AT&T appeals fine imposed on it by the FCC for selling its customers’ location data without consent

AT&T appeals fine imposed on it by the FCC for selling its customers’ location data without consent

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Last month the FCC fined the nation’s “Big 3” wireless providers approximately $200 million combined for sharing the location of its customers with third-party platforms without consent. These platforms, known as aggregators, sell the data to their third-party customers who use the info to push out timely ads among other things. For example, did you ever walk past, say, a Sunglass Hut store and moments later receive a digital coupon for a pair of sunglasses? Did you stop in amazement wondering how the retailer knew where you are? This is how.

The investigation started in 2020 and in April 2024 the FCC spanked Verizon to the tune of $47 million. T-Mobile was fined $80 million and is also responsible for the $12 million that Sprint was ordered to pay since T-Mobile acquired Sprint after the investigation started. AT&T was ordered to pay $57 million.
According to Law 360, AT&T is appealing the $57 million fine that the regulatory agency imposed because of allegations that the nation’s third-largest carrier failed to protect customer data. AT&T responded by calling the FCC’s order an “abuse of discretion.” The FCC spent years investigating the carriers to see whether they sold their own customers’ location data to third-party firms, an action that FCC Chairwoman Jessica Rosenworcel called a failure to “protect the information entrusted to them.”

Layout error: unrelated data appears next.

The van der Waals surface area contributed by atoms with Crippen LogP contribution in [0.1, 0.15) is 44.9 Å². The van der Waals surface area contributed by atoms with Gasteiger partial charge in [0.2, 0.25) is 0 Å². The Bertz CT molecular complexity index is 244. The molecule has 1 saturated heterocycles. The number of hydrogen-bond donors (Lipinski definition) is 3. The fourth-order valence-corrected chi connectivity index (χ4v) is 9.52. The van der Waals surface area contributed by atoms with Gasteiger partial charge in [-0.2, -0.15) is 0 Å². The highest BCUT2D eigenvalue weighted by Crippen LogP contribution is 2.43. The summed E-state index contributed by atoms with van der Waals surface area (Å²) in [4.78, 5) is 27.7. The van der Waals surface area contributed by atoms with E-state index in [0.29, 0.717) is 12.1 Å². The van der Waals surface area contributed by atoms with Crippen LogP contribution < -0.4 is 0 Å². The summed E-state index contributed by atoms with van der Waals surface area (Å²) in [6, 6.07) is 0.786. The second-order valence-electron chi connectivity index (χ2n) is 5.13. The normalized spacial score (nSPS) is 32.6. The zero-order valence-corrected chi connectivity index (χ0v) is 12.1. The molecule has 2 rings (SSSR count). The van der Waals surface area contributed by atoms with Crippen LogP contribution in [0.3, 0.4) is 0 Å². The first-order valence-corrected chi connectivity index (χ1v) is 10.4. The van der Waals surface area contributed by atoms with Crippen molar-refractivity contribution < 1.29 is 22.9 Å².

The FCC investigation was the result of news reports that said wireless carriers were selling real-time location data to aggregators who sold location data to bail-bond companies and bounty hunters. In a statement last month, Rosenworcel said, “This ugly practice violates the law — specifically Section 222 of the Communications Act, which protects the privacy of consumer data.” 

Yesterday, AT&T appealed to the Fifth Circuit calling the regulatory agency’s actions “arbitrary, capricious and contrary to the law.” The wireless provider insists that the location data at issue is not “customer proprietary network information” as defined in Section 222 of the Communications Act, which the FCC accuses AT&T of violating. While AT&T is the first of the “Big 3” to appeal the FCC’s orders, both Verizon and T-Mobile said last week that it will also appeal the agency’s action.

In a statement, AT&T said, “The commission’s finding that AT&T acted unreasonably in discovering and protecting against unauthorized access to customers’ location data is arbitrary and capricious, while the imposition of a $57 million penalty based on the existence of 84 distinct location-based-services providers (despite zero breaches by those providers) defies law and logic.” The carrier says that the FCC’s administrative proceedings “run afoul of the Constitution.”



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